You never experienced having someone pump your gas, check your oil and tire pressure and clean your windshield.
You never experienced getting your ticket fast and efficiently from a trained ticket agent wearing a pressed suit and starched shirt or blouse. Today, you are forced to navigae a kiosk and if you need help you might find a baggage handler who doubles as a agent.
You never experienced calling a business and actually have someone answer the phone right away -- someone that actually worked at the company you called and could answer your question about the company's product or service without having to forward you to another department.
You never experienced checking out and having someone thank you for shopping with them rather than them saying "yup", "no problem" or nothing at all.
Technology has replaced good old fashioned customer service. This includes CRM packages, IVR phone systems, online chat, FAQ's, hidden telephone numbers (so you actually can't call a company), kiosks to purchase tickets at airports or subways, self service gas where in minus 10 below you need to answer a series of questions about credit or debit, car wash (Y or N), receipt (Y or N) before you can pump and on and on.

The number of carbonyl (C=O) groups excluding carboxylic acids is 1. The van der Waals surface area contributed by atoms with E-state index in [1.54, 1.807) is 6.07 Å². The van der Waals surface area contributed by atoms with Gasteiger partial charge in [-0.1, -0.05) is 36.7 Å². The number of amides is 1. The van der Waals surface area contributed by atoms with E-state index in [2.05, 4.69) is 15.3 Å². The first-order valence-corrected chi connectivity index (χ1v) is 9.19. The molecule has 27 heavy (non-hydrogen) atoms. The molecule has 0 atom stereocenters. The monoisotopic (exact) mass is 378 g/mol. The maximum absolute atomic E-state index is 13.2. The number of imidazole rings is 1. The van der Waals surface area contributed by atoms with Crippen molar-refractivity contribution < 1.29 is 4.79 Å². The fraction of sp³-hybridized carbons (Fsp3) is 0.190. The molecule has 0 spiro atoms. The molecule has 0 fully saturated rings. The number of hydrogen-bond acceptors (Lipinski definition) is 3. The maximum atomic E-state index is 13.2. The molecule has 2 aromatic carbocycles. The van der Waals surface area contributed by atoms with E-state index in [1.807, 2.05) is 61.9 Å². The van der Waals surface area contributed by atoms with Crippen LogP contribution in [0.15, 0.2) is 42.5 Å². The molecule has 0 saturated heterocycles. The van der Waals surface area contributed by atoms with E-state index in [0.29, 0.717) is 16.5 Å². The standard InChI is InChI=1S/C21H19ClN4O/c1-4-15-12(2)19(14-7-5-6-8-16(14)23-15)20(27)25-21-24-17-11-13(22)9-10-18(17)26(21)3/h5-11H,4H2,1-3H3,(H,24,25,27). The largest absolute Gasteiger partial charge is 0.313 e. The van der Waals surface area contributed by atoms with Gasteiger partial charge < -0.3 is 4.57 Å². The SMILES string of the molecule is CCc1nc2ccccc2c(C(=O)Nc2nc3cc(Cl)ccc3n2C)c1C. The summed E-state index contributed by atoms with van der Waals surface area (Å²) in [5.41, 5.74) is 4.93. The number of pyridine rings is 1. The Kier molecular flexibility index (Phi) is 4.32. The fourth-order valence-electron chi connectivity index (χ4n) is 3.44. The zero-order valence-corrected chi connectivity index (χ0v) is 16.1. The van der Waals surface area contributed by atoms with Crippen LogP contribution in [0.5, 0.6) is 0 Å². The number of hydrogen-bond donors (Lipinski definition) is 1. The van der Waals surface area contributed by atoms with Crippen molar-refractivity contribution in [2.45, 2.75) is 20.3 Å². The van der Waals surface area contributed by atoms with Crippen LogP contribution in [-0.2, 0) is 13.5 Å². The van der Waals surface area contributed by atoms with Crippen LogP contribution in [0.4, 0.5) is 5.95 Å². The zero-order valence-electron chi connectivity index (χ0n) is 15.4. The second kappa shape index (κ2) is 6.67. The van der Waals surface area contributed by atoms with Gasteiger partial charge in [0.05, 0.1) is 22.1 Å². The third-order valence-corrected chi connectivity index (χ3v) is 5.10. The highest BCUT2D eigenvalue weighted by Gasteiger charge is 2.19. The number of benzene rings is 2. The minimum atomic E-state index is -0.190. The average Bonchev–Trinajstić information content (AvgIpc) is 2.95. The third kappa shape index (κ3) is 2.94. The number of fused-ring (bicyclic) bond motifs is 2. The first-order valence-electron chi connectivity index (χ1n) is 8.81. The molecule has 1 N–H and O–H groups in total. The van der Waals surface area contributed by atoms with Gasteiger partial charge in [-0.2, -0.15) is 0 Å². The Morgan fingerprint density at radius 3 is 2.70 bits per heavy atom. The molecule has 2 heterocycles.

All these technologies have one purpose - to reduce cost by eliminating labor. As a result, customer service has suffered. Many of the technologies are useful and helpful, they just shouldn't replace a real live, knowledgeable person.
With the advent of the internet beginning in 1994, the slope of decline in customer service grew steeper. A few companies have recognized that they can use customer service excellence as a key differentiator. They view it as a marketing investment, not a cost center.
Like everything in business, the pendulum experiences large swings. I believe we are at the point where customer service has become so poor, that it will start moving in the other direction. What is lacking is sufficient numbers of highly trained individuals who can actually interface with consumers in person or over the phone.
Just last week for example, I was checking out of a Target and when I received my receipt and change I instinctively said "thank you". The clerk responded with "yup, no problem". How pathetic is that?
The new book Negotiate Anything! is the culmination of a 30 year longitudinal study of customer service in the U.S. by Tom and Lynn Wilson - the first of its kind. It presents the 12 Success Criteria businesses must implement to make customer service a key growth driver. They used their learning to form The CareGiver Partnership, a national direct to consumer retailer of a wide range of home medical supplies.
To learn more, go to www.caregiverpartnership.com/negotiate-anything.aspx.
It is also available at Amazon , Barnes & Noble
For a Free eBook copy in all formats, visit